I am grateful to my right hon. Friend for that answer. Does he agree that the fiscal imperatives necessary for successful manufacturing exports are low inflation, stable exchange rates and low unit costs? Does he further agree that it is necessary and important that those remain at the core of Government policy, and that that is vindicated by the news that in the past three months exports in the manufacturing sector increased by 4·5 per cent. to a new record level?
I am grateful to my hon. Friend, who is right to stress that British exports can do well in competitive markets provided that we keep our inflation down, that it is not merely equal to, but better than the average and that it compares well with the rates of the Germans, French, Japanese and Americans. Unless we do that, we shall not gain our market share. Our manufactured exports have increased our share of world trade in the past three years, so I accept and am grateful for what my hon. Friend said.
Why does the Chancellor of the Exchequer not admit when he talks about exports increasing that imports are also increasing? The latest trend suggests a £9 billion deficit this year on the balance of trade. If the right hon. Gentleman really wants to do something about Britain's export performance, he should cut interest rates by 2 or 3 per cent. and get out of the exchange mechanism.
I do not expect that the current account will be a constraint on growth. Even the figures that the hon. Gentleman mentions, which I do not accept, are a small portion of gross domestic product. The only way that this country can increase exports is by becoming more competititive year by year, by increasing productivity and by keeping increases in earnings and wages down to the levels of our competitors. There are no quick fixes. The idea that we can help this country's economy by depreciating the exchange rate is pure illusion, pure fool's gold. The only way to do that is by improving productivity and competitiveness.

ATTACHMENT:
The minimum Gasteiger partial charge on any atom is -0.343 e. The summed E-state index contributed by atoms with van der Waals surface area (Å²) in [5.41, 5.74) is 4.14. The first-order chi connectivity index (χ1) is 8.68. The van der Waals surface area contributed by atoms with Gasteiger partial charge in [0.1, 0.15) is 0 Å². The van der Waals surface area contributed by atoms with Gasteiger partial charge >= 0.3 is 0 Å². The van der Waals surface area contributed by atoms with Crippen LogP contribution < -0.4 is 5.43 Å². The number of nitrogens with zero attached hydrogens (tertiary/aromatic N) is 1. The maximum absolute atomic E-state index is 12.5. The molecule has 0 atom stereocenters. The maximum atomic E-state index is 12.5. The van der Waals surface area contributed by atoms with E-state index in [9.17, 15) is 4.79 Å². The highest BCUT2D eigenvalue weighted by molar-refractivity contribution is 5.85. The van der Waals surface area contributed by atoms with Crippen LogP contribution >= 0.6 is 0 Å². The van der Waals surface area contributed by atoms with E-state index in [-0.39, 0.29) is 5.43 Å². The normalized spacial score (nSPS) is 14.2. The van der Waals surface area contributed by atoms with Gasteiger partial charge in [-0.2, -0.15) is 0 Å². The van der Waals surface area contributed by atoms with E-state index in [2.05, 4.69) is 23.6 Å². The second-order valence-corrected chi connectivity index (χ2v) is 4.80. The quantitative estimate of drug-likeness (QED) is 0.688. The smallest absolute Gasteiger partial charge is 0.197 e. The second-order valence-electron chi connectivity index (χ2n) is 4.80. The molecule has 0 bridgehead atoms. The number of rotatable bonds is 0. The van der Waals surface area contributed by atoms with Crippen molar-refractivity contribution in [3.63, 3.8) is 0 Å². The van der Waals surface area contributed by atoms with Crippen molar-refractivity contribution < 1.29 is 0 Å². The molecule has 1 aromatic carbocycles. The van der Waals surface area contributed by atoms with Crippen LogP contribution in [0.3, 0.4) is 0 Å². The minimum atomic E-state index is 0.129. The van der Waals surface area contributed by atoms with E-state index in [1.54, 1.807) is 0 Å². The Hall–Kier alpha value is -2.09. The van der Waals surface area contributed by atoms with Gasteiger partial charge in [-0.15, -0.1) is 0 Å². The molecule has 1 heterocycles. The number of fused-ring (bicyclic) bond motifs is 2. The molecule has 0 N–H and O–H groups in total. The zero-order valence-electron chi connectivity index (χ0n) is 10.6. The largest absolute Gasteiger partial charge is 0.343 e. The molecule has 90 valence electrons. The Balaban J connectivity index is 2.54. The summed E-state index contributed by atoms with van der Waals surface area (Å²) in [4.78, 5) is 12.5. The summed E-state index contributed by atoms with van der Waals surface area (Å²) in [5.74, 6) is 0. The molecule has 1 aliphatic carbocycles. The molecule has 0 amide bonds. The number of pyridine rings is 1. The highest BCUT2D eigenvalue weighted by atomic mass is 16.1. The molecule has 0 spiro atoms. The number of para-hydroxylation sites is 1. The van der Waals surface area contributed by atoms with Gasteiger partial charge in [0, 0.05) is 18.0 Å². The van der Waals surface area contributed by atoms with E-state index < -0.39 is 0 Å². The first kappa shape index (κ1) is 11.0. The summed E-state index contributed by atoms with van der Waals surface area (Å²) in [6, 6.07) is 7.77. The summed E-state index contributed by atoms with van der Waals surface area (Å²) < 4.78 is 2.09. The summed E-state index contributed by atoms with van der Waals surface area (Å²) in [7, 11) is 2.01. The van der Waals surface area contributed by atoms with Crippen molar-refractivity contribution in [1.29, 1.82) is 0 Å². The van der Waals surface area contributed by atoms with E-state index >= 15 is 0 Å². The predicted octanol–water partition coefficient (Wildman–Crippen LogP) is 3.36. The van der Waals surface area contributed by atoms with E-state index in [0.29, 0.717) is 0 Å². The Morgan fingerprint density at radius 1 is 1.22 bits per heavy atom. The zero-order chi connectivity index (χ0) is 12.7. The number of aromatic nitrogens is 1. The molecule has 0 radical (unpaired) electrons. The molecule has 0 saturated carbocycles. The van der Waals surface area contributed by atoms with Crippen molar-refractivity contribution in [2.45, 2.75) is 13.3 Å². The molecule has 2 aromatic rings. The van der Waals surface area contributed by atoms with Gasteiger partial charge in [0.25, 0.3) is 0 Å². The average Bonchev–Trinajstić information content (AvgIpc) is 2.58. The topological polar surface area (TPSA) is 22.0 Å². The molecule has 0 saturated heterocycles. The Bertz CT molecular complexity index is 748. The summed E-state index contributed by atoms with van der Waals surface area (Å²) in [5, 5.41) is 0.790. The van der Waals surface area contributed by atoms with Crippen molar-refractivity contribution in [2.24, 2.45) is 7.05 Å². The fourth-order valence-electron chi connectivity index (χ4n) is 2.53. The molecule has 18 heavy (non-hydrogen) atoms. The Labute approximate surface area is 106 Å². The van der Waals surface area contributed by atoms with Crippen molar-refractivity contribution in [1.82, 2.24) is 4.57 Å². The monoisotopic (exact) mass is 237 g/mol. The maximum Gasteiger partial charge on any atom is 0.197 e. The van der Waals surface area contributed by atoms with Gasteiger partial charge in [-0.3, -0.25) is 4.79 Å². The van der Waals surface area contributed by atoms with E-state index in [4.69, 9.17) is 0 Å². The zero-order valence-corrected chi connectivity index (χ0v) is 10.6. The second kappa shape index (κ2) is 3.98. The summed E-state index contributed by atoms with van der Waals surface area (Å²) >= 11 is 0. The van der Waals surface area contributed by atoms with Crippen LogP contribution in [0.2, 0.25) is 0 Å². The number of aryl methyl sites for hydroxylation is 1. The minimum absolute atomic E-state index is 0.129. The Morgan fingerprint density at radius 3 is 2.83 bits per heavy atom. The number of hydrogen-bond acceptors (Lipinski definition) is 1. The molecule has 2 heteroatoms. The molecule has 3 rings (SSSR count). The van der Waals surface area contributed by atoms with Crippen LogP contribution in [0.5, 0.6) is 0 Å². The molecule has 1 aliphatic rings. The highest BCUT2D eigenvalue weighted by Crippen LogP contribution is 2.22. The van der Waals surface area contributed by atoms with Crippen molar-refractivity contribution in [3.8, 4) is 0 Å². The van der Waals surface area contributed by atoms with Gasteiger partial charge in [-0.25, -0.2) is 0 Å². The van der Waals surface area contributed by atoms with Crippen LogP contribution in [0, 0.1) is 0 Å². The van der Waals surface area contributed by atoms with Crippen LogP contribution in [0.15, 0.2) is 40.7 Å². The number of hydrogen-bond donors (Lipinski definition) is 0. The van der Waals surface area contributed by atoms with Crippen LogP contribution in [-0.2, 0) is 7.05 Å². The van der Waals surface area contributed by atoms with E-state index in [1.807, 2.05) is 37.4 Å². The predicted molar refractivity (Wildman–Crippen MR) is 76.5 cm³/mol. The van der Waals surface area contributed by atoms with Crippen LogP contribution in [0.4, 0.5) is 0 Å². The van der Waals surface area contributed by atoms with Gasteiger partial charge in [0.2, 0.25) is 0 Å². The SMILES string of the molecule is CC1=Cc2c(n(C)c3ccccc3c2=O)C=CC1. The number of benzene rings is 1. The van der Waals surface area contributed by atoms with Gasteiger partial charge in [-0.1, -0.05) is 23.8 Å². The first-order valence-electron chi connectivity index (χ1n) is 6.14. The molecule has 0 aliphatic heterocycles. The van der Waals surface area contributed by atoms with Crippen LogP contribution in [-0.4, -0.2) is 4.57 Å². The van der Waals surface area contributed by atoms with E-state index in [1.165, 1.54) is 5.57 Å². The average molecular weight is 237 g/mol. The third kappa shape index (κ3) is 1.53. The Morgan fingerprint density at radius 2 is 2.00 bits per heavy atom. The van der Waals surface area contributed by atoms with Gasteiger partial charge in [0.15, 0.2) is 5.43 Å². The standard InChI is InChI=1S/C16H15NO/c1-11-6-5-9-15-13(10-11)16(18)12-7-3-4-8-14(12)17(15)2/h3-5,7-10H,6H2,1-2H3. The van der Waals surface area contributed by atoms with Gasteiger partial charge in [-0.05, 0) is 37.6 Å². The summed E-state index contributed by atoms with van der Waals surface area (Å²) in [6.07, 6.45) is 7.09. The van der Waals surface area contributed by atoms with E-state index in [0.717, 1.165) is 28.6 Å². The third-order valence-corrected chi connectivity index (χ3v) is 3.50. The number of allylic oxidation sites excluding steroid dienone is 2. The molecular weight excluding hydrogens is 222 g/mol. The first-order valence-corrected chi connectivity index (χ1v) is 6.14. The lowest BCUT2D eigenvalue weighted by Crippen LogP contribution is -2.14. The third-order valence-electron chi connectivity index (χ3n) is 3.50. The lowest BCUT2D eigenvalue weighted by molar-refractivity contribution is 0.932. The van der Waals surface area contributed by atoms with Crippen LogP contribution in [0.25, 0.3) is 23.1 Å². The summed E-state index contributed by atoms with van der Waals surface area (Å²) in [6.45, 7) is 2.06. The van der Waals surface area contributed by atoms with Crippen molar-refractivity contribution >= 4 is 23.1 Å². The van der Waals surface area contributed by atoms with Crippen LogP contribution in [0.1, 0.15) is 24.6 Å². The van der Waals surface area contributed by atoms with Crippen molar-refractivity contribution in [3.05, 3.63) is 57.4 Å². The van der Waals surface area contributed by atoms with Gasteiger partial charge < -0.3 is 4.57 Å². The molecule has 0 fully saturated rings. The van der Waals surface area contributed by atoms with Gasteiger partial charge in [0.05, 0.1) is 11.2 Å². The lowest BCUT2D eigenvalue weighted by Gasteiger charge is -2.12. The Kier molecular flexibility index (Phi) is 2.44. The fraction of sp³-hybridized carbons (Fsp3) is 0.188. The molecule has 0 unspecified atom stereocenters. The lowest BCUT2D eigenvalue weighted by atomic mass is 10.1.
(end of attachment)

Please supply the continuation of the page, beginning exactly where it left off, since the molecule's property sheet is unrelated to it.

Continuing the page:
Is my right hon. Friend encouraged by the work of Edinburgh economists, which shows that during the 1980s there was a marked shift in the destination of British exports from third world to more sophisticated markets, which is a good omen for our competitiveness in the 1990s?
My right hon. Friend is absolutely right. Our largest export customer is Germany, our second largest is France and the third largest is the United States. I do not know how people who believe that there is some easy answer through depreciation think that we are going to compete unless we get our inflation rate down to the levels that pertain in those countries.
Will the Chancellor confirm that, although he said that exports are at record levels, imports are at even more record levels and that our balance of payments is showing a record deficit, even in the depths of the recession? Furthermore, our share of world trade in major manufactures is less than it was in 1979. Do the Government propose to do anything at all about that?
Our imports have risen, but some pick-up in imports is certainly expected as the economy recovers. I repeat what I told the hon. Member for Bolsover (Mr. Skinner): any prospective current account deficit is of a size that can be easily financed. The only way that we can increase our share of world trade is by becoming more productive and more competitive. The hon. Lady does no one any service by pretending that there is some easy way out.